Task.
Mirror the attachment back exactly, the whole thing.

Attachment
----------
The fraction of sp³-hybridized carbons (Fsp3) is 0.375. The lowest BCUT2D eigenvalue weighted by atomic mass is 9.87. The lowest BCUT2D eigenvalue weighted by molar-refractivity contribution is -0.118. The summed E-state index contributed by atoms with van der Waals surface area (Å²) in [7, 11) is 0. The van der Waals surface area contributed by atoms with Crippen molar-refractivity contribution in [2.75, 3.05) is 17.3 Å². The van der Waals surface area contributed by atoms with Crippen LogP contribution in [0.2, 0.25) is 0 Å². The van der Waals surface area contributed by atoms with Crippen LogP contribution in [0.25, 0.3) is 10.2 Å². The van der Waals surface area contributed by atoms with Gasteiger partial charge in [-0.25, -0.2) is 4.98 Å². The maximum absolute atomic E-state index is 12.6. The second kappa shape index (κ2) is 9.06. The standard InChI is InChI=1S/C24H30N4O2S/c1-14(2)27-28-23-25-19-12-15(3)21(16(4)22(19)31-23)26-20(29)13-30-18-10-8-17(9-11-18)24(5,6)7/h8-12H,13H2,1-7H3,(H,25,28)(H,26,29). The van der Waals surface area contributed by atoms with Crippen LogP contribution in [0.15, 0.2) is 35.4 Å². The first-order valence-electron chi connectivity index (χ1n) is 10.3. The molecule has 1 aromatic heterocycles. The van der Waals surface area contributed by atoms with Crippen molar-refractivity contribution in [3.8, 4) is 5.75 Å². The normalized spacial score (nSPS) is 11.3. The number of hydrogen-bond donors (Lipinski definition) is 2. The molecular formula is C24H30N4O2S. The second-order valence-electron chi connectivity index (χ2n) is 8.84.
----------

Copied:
The fraction of sp³-hybridized carbons (Fsp3) is 0.375. The lowest BCUT2D eigenvalue weighted by atomic mass is 9.87. The lowest BCUT2D eigenvalue weighted by molar-refractivity contribution is -0.118. The summed E-state index contributed by atoms with van der Waals surface area (Å²) in [7, 11) is 0. The van der Waals surface area contributed by atoms with Crippen molar-refractivity contribution in [2.75, 3.05) is 17.3 Å². The van der Waals surface area contributed by atoms with Crippen LogP contribution in [0.2, 0.25) is 0 Å². The van der Waals surface area contributed by atoms with Crippen LogP contribution in [0.25, 0.3) is 10.2 Å². The van der Waals surface area contributed by atoms with Gasteiger partial charge in [-0.25, -0.2) is 4.98 Å². The maximum absolute atomic E-state index is 12.6. The second kappa shape index (κ2) is 9.06. The standard InChI is InChI=1S/C24H30N4O2S/c1-14(2)27-28-23-25-19-12-15(3)21(16(4)22(19)31-23)26-20(29)13-30-18-10-8-17(9-11-18)24(5,6)7/h8-12H,13H2,1-7H3,(H,25,28)(H,26,29). The van der Waals surface area contributed by atoms with Crippen LogP contribution in [0.15, 0.2) is 35.4 Å². The first-order valence-electron chi connectivity index (χ1n) is 10.3. The molecule has 1 aromatic heterocycles. The van der Waals surface area contributed by atoms with Crippen molar-refractivity contribution in [3.8, 4) is 5.75 Å². The normalized spacial score (nSPS) is 11.3. The number of hydrogen-bond donors (Lipinski definition) is 2. The molecular formula is C24H30N4O2S. The second-order valence-electron chi connectivity index (χ2n) is 8.84.